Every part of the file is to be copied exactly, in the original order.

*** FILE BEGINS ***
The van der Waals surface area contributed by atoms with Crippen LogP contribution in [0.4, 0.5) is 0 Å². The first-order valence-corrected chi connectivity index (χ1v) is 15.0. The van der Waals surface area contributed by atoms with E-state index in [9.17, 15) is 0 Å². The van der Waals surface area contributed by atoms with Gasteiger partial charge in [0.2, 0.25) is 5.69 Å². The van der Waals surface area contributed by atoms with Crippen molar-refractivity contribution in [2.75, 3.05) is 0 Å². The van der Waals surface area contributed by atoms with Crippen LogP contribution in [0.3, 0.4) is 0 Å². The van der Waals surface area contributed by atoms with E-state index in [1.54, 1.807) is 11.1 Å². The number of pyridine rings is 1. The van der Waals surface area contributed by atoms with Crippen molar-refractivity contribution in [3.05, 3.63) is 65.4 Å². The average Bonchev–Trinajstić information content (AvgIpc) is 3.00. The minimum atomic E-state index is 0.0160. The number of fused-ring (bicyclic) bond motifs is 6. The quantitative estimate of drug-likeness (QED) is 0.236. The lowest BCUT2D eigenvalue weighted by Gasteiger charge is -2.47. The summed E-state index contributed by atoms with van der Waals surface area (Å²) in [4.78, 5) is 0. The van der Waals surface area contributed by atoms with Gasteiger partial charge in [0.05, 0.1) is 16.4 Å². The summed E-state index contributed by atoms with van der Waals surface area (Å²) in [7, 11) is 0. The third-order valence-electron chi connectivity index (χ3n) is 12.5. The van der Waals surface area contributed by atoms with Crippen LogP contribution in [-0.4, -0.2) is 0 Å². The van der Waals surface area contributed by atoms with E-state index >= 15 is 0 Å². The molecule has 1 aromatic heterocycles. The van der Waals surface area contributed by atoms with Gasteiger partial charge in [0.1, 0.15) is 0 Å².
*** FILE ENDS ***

The van der Waals surface area contributed by atoms with Crippen LogP contribution in [0.4, 0.5) is 0 Å². The first-order valence-corrected chi connectivity index (χ1v) is 15.0. The van der Waals surface area contributed by atoms with E-state index in [9.17, 15) is 0 Å². The van der Waals surface area contributed by atoms with Gasteiger partial charge in [0.2, 0.25) is 5.69 Å². The van der Waals surface area contributed by atoms with Crippen molar-refractivity contribution in [2.75, 3.05) is 0 Å². The van der Waals surface area contributed by atoms with Crippen LogP contribution in [0.3, 0.4) is 0 Å². The van der Waals surface area contributed by atoms with E-state index in [1.54, 1.807) is 11.1 Å². The number of pyridine rings is 1. The van der Waals surface area contributed by atoms with Crippen molar-refractivity contribution in [3.05, 3.63) is 65.4 Å². The average Bonchev–Trinajstić information content (AvgIpc) is 3.00. The minimum atomic E-state index is 0.0160. The number of fused-ring (bicyclic) bond motifs is 6. The quantitative estimate of drug-likeness (QED) is 0.236. The lowest BCUT2D eigenvalue weighted by Gasteiger charge is -2.47. The summed E-state index contributed by atoms with van der Waals surface area (Å²) in [4.78, 5) is 0. The van der Waals surface area contributed by atoms with Gasteiger partial charge in [0.05, 0.1) is 16.4 Å². The summed E-state index contributed by atoms with van der Waals surface area (Å²) in [7, 11) is 0. The third-order valence-electron chi connectivity index (χ3n) is 12.5. The van der Waals surface area contributed by atoms with Crippen LogP contribution in [-0.4, -0.2) is 0 Å². The van der Waals surface area contributed by atoms with E-state index >= 15 is 0 Å². The molecule has 1 aromatic heterocycles. The van der Waals surface area contributed by atoms with Gasteiger partial charge in [0.1, 0.15) is 0 Å².